CMS Will Rescind Physician Signature Rule
After intense negotiations with several lab groups, Jonathan Blum, Director of the Centers for Medicare and Medicaid Services (CMS) told the American Clinical Laboratory Association (ACLA) that CMS plans to rescind the requirement for clinical laboratories to obtain physician signatures when billing Medicare for paper laboratory requisitions. The new requirement had met with outrage from laboratorians who criticized the measure as unnecessary and very burdensome for labs.
In the November 29, 2010 Medicare Physician Fee Schedule final rule, CMS finalized its proposed policy to require a physician’s signature on requisitions effective January 1, 2011. After heavy criticism, the agency then delayed implementation of the requirement until April 1, 2011. By February 2011, bipartisan letters signed by 89 members of the House of Representatives and 34 Senators had been sent to CMS raising concerns about the new requirement.
More information is available from the ACLA website.
CMS Planning Incentives for Reduced Infections, Readmissions
The Centers for Medicare and Medicaid Services (CMS) plan to launch a new financial incentive program for hospitals that achieve certain performance metrics, according to a draft of a CMS memo that was leaked online. The draft plan calls for $70 million of Medicare funding over 10 years to be contingent upon hospital performance on patient safety, with a special focus on hospital-acquired infections and readmissions.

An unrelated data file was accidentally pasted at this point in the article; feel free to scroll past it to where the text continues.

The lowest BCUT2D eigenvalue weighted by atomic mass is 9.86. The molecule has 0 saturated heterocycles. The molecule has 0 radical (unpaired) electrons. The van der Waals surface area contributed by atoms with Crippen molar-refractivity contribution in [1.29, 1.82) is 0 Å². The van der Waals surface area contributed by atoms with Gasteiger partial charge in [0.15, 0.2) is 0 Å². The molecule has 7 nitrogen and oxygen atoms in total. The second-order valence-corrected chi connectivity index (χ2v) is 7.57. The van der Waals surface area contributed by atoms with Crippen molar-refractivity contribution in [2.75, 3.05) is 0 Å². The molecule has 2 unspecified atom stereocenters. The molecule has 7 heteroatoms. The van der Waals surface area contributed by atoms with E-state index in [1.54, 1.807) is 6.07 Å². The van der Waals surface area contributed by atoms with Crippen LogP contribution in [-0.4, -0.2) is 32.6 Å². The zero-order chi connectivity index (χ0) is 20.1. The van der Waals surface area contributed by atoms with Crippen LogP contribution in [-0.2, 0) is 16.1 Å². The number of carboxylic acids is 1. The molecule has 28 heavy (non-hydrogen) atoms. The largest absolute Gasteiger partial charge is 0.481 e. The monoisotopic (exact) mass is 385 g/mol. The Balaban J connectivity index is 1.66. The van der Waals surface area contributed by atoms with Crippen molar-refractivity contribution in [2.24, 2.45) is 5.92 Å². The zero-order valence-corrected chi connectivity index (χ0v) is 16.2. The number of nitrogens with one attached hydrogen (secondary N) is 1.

Developed by CMS’s Innovation Center and dubbed the National Patient Safety Initiative, the new public-private partnership will have seven main goals: assistance to rapidly improve patient safety; collaborative networks; payment alignment between private and public sectors; rewards for high-performing hospitals; new standardized measures; improved patient engagement; and improved accountability and oversight.
Most significant for hospitals could be the reimbursement changes included in the plan, which call for 6% of hospital payments from Medicare to be tied to public reporting of errors and patient safety by 2013, increasing to 9% by 2015. The memo notes that CMS plans to partner with private payers to make reimbursement seamless on these quality measures. CMS also wants employers, unions, and health plans to participate in the initiative by promising to adjust their payments to hospitals based on performance.
The Obama administration has so far remained silent on the leaked CMS memo.
Final Rule Issued on Certifying Health Information Technology
The Office of the National Coordinator for Health Information Technology (ONC) issued a final rule to establish the permanent certification program for health information technology. The certification program puts ONC’s stamp of approval on the comprehensiveness, transparency, reliability, and efficiency of electronic health records (EHR). Meaningful use of certified EHRs is a core requirement for eligible healthcare providers seeking incentive payments under the Medicare and Medicaid Electronic Health Record Incentive Programs, authorized by the Health Information Technology for Economic and Clinical Health Act.
The temporary certification program, established through a final rule published on June 24, 2010, will continue to be in effect until it sunsets on December 31, 2011. ONC expects to implement the program incrementally throughout 2011. Among other requirements, the final rule requires that organizations must first be accredited in order to test and certify health information technology and must conduct post-certification surveillance. The National Institute of Standards and Technology will develop an accreditation program.